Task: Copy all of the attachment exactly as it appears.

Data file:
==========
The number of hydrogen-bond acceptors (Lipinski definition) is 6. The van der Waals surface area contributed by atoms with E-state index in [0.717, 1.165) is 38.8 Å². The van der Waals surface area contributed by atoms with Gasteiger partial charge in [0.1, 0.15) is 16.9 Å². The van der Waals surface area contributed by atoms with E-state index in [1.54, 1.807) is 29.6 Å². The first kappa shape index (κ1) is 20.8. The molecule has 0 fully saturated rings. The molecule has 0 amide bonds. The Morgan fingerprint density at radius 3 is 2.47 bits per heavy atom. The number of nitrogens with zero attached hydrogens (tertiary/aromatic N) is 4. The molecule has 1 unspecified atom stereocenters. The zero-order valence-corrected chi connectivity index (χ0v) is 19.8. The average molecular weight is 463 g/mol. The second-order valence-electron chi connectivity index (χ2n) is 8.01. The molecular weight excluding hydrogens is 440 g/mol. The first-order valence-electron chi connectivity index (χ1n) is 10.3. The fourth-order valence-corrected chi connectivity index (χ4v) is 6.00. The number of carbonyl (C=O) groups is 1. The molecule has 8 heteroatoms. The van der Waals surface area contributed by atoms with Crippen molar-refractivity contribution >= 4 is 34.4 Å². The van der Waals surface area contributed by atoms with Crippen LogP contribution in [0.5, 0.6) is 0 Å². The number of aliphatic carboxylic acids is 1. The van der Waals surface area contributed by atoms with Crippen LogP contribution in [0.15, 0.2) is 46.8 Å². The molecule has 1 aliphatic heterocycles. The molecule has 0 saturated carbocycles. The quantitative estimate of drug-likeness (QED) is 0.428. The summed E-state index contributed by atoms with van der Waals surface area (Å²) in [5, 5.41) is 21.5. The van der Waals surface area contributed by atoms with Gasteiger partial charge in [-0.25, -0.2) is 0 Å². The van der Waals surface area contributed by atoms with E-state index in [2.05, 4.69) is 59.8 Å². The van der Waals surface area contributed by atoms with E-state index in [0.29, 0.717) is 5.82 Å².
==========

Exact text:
The number of hydrogen-bond acceptors (Lipinski definition) is 6. The van der Waals surface area contributed by atoms with E-state index in [0.717, 1.165) is 38.8 Å². The van der Waals surface area contributed by atoms with Gasteiger partial charge in [0.1, 0.15) is 16.9 Å². The van der Waals surface area contributed by atoms with E-state index in [1.54, 1.807) is 29.6 Å². The first kappa shape index (κ1) is 20.8. The molecule has 0 fully saturated rings. The molecule has 0 amide bonds. The Morgan fingerprint density at radius 3 is 2.47 bits per heavy atom. The number of nitrogens with zero attached hydrogens (tertiary/aromatic N) is 4. The molecule has 1 unspecified atom stereocenters. The zero-order valence-corrected chi connectivity index (χ0v) is 19.8. The average molecular weight is 463 g/mol. The second-order valence-electron chi connectivity index (χ2n) is 8.01. The molecular weight excluding hydrogens is 440 g/mol. The first-order valence-electron chi connectivity index (χ1n) is 10.3. The fourth-order valence-corrected chi connectivity index (χ4v) is 6.00. The number of carbonyl (C=O) groups is 1. The molecule has 8 heteroatoms. The van der Waals surface area contributed by atoms with Crippen molar-refractivity contribution >= 4 is 34.4 Å². The van der Waals surface area contributed by atoms with Crippen LogP contribution in [0.5, 0.6) is 0 Å². The number of aliphatic carboxylic acids is 1. The van der Waals surface area contributed by atoms with Crippen LogP contribution in [0.15, 0.2) is 46.8 Å². The molecule has 1 aliphatic heterocycles. The molecule has 0 saturated carbocycles. The quantitative estimate of drug-likeness (QED) is 0.428. The summed E-state index contributed by atoms with van der Waals surface area (Å²) in [5, 5.41) is 21.5. The van der Waals surface area contributed by atoms with Gasteiger partial charge in [-0.25, -0.2) is 0 Å². The van der Waals surface area contributed by atoms with E-state index in [2.05, 4.69) is 59.8 Å². The van der Waals surface area contributed by atoms with E-state index in [0.29, 0.717) is 5.82 Å².